Observational evidence of CO2 ‘trapping the heat’?
If CO2 is supposed to ‘trap the heat’, it must surely ‘trap the heat’ of an El Niño?
If so then why are the heating effects of all those El Niños so short lived?
If that’s the best CO2 can do, well I can live with that.
CO2 doesn’t trap heat at all. It absorbs Infrared Radiation,NOT heat.
I agree but the others may wish to comment with some blather from their belief in the unsubstantiated theory of CO2 warming the planet.
I wouldn’t like them to feel unwanted here as I find their squirming around try to cover all the bases and missing very amusing.
But then again some call me a sad f***er for liking such entertainment.
Was that a sad try to troll AGW proponents reading this blog?
sunsettommy is actually right on this one. More CO2 just increases LW backradiation. It doesn’t “hold” heat that can be distributed at a later time …
Still the plaintive plea for attention, hey seb-troll.
ZERO proof of any CO2 warming of atmosphere or ocean…. EMPTY.
Just the continued MINDLESS YAPPING of a brain-washed little AGW troll.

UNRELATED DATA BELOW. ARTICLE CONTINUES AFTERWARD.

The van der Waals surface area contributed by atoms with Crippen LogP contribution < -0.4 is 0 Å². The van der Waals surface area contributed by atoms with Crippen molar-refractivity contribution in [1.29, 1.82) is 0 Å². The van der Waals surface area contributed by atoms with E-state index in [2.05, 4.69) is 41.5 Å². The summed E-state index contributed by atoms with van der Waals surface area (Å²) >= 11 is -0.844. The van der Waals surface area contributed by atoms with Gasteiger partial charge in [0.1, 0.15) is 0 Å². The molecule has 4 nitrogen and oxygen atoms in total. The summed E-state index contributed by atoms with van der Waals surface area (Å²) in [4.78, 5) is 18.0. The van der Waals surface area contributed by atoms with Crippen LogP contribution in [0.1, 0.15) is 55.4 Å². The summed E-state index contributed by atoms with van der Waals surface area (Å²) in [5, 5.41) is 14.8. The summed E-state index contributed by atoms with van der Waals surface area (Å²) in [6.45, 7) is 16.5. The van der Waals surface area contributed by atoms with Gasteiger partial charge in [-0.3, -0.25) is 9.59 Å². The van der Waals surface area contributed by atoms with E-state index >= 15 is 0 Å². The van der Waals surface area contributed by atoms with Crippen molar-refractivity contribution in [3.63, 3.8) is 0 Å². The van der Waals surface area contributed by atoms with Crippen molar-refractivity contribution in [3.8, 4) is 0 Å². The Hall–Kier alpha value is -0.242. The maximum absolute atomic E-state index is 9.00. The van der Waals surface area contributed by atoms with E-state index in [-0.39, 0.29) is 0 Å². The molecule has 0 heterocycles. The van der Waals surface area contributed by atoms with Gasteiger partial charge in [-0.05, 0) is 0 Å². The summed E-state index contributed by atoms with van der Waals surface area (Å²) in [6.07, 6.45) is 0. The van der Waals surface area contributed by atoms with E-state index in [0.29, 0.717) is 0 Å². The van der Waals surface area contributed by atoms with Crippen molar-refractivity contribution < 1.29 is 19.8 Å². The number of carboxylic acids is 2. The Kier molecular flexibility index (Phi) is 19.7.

Ant AGW proponents reading this blog would be cringing from your EMBARRASSING inability to support the very basis of their religion.
Jun 15, 2017 HAHA!!! GLOBAL WARMING STUDY CANCELED, THE REASON WILL HAVE YOU ROLLING ON THE FLOOR LAUGHING!!!
American Lookout reports, In a perfect example of irony, a scientific research study that intended to study global warming was cancelled after encountering large amounts of ice. Breitbart reported, A global warming research study in Canada has been cancelled because of “unprecedented” thick summer ice. Naturally, the scientist in charge has blamed it on ‘climate change.’
[…] NTZ reported here that Greenland, in fact, has been cooling over the past decade, as three recent studies alarmingly […]